Erdogan Says Sweden Shouldn’t Expect Turkish Support for NATO Bid

ISTANBUL — High-level talks on Wednesday in Turkey aimed at bridging differences over Sweden’s application to join NATO ended with no progress being announced.

Before the meeting, President Recep Tayyip Erdogan of Turkey showed little sign publicly of easing his opposition to the Nordic nation’s membership, a dispute that has strained his ties with Western allies amid the war in Ukraine.

The talks between Mr. Erdogan and senior officials from Finland, Sweden and NATO were the first since the Turkish president secured re-election last month, and Turkey’s allies were watching closely for signs that Mr. Erdogan’s position on Sweden’s application — which he has so far blocked — has changed.

After the meeting, the Turkish government said in a statement that the discussions would continue, while Sweden’s chief negotiator, Oscar Sternstrom, told reporters that “Turkey is not ready to make a decision yet.” There was no date set for another meeting.

In comments published in the Turkish news media on Wednesday as the meeting began, Mr. Erdogan said that Sweden should expect no change in Turkey’s position as long as pro-Kurdish protests continued to be held in the Swedish capital, Stockholm.

Turkey wants a tougher stance toward pro-Kurdish activists and members of an outlawed religious group whom Turkey considers terrorists.

“This is not a constitutional matter, not a legal matter,” Mr. Erdogan told Turkish reporters on a flight returning from Azerbaijan on Tuesday, referring to steps Sweden had taken to address Turkey’s concerns. “What is the use of law enforcement?”

Sweden and Finland both applied to join NATO after Russia’s full-scale invasion of Ukraine began in February last year, but Turkey has hobbled the expansion process, accusing the two Nordic nations of not taking Turkey’s security concerns seriously. In April, Turkey allowed Finland to join NATO, but it has so far refused to do the same for Sweden, accusing it of not meeting Turkey’s demands.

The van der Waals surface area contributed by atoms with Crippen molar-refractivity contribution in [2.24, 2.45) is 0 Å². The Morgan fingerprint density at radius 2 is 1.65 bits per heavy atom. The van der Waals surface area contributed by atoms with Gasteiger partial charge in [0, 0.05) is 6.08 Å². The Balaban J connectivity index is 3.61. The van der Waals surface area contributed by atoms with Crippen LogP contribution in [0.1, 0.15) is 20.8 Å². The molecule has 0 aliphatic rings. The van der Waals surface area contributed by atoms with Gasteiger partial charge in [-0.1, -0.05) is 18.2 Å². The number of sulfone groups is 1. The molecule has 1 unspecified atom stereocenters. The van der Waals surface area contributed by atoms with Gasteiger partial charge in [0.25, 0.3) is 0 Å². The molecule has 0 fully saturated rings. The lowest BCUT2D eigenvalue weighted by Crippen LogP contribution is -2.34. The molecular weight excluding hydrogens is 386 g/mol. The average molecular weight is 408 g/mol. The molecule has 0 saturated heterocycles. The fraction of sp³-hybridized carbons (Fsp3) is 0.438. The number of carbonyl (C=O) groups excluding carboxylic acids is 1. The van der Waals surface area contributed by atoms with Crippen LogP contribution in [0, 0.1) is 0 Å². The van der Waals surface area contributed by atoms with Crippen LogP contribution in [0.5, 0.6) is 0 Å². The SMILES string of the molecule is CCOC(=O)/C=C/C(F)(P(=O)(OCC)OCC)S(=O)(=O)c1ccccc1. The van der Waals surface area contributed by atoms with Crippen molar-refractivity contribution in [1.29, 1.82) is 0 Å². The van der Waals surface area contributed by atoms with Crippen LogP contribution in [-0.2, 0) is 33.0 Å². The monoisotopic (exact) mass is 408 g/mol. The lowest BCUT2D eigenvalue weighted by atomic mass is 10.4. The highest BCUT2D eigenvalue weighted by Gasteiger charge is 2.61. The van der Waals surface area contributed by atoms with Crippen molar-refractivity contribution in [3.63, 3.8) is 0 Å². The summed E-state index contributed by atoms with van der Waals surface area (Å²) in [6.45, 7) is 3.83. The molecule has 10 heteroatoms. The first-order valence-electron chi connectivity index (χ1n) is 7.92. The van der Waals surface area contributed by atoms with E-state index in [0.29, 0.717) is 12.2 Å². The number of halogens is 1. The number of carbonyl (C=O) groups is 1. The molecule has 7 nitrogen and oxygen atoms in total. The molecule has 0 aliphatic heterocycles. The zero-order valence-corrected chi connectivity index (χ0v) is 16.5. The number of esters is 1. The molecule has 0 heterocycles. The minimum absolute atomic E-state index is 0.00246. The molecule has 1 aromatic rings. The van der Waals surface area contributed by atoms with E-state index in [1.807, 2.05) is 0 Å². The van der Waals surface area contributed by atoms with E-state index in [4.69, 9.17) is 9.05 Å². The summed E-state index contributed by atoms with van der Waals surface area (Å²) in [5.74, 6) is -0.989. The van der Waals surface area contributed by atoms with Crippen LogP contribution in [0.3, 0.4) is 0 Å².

Finland and Sweden have amended their terrorism legislation and a small number of people accused of crimes in Turkey have been extradited, but many fewer than Turkey has asked for.

Hungary is the only other NATO member that has not allowed Sweden to join. New members of the alliance must be accepted by all members.

Last week, NATO’s secretary general, Jens Stoltenberg, renewed his call for Turkey to let Sweden join the alliance after failing to reach a breakthrough in talks in Istanbul.

“Sweden has fulfilled its obligations,” Mr. Stoltenberg said, adding that it had lifted an arms embargo on Turkey, strengthened its antiterrorism legislation and amended its constitution.

President Biden said that he had raised the issue with Mr. Erdogan during a call last month to congratulate him on his presidential victory. “I told him we wanted a deal with Sweden, so let’s get that done,” Mr. Biden told reporters at the White House.

Optimism had been growing that Sweden might be able to join before a NATO summit in Vilnius, Lithuania, next month, but analysts said that may now be unlikely.

“In terms of the negotiations, it was make or break, and it just broke in terms of getting Sweden into NATO by the Vilnius summit,” said Paul Levin, director of the Institute for Turkish Studies at Stockholm University.

Christina Anderson contributed reporting.

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